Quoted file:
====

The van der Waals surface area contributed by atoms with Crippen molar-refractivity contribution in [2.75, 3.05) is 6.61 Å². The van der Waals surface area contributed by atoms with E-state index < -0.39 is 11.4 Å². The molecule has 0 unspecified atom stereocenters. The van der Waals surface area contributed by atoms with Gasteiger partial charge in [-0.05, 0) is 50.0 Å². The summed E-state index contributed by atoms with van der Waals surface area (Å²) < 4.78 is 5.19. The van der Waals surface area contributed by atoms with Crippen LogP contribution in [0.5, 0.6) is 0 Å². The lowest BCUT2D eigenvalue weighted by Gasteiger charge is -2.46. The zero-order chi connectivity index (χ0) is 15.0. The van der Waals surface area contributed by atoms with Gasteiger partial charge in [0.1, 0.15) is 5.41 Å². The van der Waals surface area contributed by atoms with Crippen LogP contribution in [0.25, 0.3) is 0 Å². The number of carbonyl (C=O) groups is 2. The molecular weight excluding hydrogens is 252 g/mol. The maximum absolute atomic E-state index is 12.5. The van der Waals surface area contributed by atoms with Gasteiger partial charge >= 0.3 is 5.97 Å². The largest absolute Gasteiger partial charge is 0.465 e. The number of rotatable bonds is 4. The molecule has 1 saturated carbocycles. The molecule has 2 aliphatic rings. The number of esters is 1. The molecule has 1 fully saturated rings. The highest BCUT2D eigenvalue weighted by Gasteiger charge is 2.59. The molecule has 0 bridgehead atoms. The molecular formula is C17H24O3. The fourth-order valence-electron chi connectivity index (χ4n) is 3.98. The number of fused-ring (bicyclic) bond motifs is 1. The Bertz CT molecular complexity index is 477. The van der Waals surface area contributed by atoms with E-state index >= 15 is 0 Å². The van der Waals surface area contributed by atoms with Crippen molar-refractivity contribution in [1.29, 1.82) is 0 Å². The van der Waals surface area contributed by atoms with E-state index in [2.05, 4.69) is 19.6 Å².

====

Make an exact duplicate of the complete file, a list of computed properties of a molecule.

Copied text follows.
The van der Waals surface area contributed by atoms with Crippen molar-refractivity contribution in [2.75, 3.05) is 6.61 Å². The van der Waals surface area contributed by atoms with E-state index < -0.39 is 11.4 Å². The molecule has 0 unspecified atom stereocenters. The van der Waals surface area contributed by atoms with Gasteiger partial charge in [-0.05, 0) is 50.0 Å². The summed E-state index contributed by atoms with van der Waals surface area (Å²) < 4.78 is 5.19. The van der Waals surface area contributed by atoms with Crippen LogP contribution in [0.5, 0.6) is 0 Å². The lowest BCUT2D eigenvalue weighted by Gasteiger charge is -2.46. The zero-order chi connectivity index (χ0) is 15.0. The van der Waals surface area contributed by atoms with Gasteiger partial charge in [0.1, 0.15) is 5.41 Å². The van der Waals surface area contributed by atoms with Crippen LogP contribution in [0.25, 0.3) is 0 Å². The number of carbonyl (C=O) groups is 2. The molecular weight excluding hydrogens is 252 g/mol. The maximum absolute atomic E-state index is 12.5. The van der Waals surface area contributed by atoms with Gasteiger partial charge >= 0.3 is 5.97 Å². The largest absolute Gasteiger partial charge is 0.465 e. The number of rotatable bonds is 4. The molecule has 1 saturated carbocycles. The molecule has 2 aliphatic rings. The number of esters is 1. The molecule has 1 fully saturated rings. The highest BCUT2D eigenvalue weighted by Gasteiger charge is 2.59. The molecule has 0 bridgehead atoms. The molecular formula is C17H24O3. The fourth-order valence-electron chi connectivity index (χ4n) is 3.98. The number of fused-ring (bicyclic) bond motifs is 1. The Bertz CT molecular complexity index is 477. The van der Waals surface area contributed by atoms with E-state index >= 15 is 0 Å². The van der Waals surface area contributed by atoms with Crippen molar-refractivity contribution in [1.29, 1.82) is 0 Å². The van der Waals surface area contributed by atoms with E-state index in [2.05, 4.69) is 19.6 Å².